On that point, I would say that aesthetics are probably UR's low point, though of course that's a relative term. It is by no means characteristically tacky or unpolished in appearance, with only a relatively small number of really ugly spots (mostly the rainbow-nightmare symptoms that show up in some of the earlier maps), but it is perhaps a mite too persistently understated and internally consistent for my taste. Again, it's kind of like the original Scythe in that the compact/efficient nature of the layouts tends to sacrifice very little function to form, and so there's not much room for grand spectacle, and a lot of the same types of shapes tend to appear over and over (in this case it's smaller boxes inside of larger boxes). One of the side-effects of this is that there's not as much thematic distinction as one might expect between E2 and most of E3 (though this is an area where the work of the guest mappers certainly helps out); the most visually distinctive part of the mapset is probably the odd Plutonic-Deimos bit that appears after the first text intermission and before the second. I was also a bit disappointed that E3 generally didn't do a lot visually with the Inferno/Sins theme; I'm fine with using my imagination to fill in the gaps here (in fact that's something I like about Doom in general), but there is some part of me that wishes I'd been given a little more to work with in this regard, as most of E3 consists of quite standard (though competently wrought) Hell themes. I found the music to be a very mixed bag; some of it I quite liked (particularly the calmer, more atmospheric stuff that characterized a lot of the second half of E1, and the first track in E3), and some of it I found overbearing by dint of being both very loud/insistent and very repetitive.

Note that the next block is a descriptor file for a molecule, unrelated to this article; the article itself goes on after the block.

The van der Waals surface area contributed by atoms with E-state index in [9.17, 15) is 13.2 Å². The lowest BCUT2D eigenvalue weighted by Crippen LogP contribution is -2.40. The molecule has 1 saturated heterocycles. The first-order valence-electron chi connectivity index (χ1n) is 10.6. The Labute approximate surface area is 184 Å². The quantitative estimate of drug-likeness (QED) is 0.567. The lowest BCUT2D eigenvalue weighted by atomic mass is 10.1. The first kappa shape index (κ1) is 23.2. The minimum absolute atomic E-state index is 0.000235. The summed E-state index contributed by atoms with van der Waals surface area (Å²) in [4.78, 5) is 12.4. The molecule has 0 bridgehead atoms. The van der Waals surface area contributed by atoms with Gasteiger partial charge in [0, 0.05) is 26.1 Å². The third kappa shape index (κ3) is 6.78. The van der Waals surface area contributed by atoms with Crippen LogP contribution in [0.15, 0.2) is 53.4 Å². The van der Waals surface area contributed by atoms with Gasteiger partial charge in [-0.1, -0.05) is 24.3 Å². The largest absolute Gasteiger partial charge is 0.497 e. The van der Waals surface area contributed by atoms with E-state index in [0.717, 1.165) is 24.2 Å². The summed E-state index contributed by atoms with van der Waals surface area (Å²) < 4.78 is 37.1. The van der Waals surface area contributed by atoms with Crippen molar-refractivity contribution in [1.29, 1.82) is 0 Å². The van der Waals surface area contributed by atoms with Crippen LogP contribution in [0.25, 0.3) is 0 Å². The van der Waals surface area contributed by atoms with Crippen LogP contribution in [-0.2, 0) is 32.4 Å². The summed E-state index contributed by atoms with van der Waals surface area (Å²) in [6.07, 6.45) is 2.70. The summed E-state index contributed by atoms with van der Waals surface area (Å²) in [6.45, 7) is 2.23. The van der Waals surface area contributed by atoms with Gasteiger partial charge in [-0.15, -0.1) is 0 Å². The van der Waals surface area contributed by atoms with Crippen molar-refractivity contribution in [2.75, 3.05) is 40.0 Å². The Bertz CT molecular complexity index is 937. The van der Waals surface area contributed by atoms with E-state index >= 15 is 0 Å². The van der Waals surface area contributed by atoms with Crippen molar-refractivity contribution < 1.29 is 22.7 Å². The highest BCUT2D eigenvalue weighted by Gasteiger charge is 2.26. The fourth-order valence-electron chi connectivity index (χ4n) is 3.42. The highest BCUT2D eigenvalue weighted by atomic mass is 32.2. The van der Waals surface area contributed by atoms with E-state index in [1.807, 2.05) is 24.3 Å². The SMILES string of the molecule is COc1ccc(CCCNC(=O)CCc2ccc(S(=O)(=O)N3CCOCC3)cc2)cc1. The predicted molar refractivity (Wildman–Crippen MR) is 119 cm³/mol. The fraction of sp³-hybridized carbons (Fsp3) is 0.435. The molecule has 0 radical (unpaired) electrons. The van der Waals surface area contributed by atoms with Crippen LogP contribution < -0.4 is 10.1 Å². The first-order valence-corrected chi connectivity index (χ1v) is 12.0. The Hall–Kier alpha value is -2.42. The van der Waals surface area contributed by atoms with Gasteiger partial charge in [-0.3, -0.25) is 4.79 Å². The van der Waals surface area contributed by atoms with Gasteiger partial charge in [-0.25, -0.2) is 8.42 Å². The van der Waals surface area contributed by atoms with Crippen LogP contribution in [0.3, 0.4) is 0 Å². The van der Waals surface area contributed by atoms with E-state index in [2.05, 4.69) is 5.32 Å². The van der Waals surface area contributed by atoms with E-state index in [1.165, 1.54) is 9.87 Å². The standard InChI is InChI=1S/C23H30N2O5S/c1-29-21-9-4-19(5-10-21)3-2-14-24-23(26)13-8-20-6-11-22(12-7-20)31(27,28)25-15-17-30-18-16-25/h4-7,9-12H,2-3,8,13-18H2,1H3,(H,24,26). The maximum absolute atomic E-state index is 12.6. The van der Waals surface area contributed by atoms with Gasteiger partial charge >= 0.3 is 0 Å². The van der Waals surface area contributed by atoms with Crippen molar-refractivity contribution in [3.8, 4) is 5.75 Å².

But all of that's a pretty passing concern, because as I said, in this case the efficient/simple construction style does suit the gameplay it hosts just fine in most cases. Overall UR is quite a consistent mapset; there were no maps in it that really bugged or bored me, just a small handful that seemed just a little below the set average in one way or another (03, 05, 15, 20, 32), and a good time to be had in the rest. Favorite maps, in no particular order:
1. Map 11 -- Death
2. Map 17 -- Missing Gamma Sector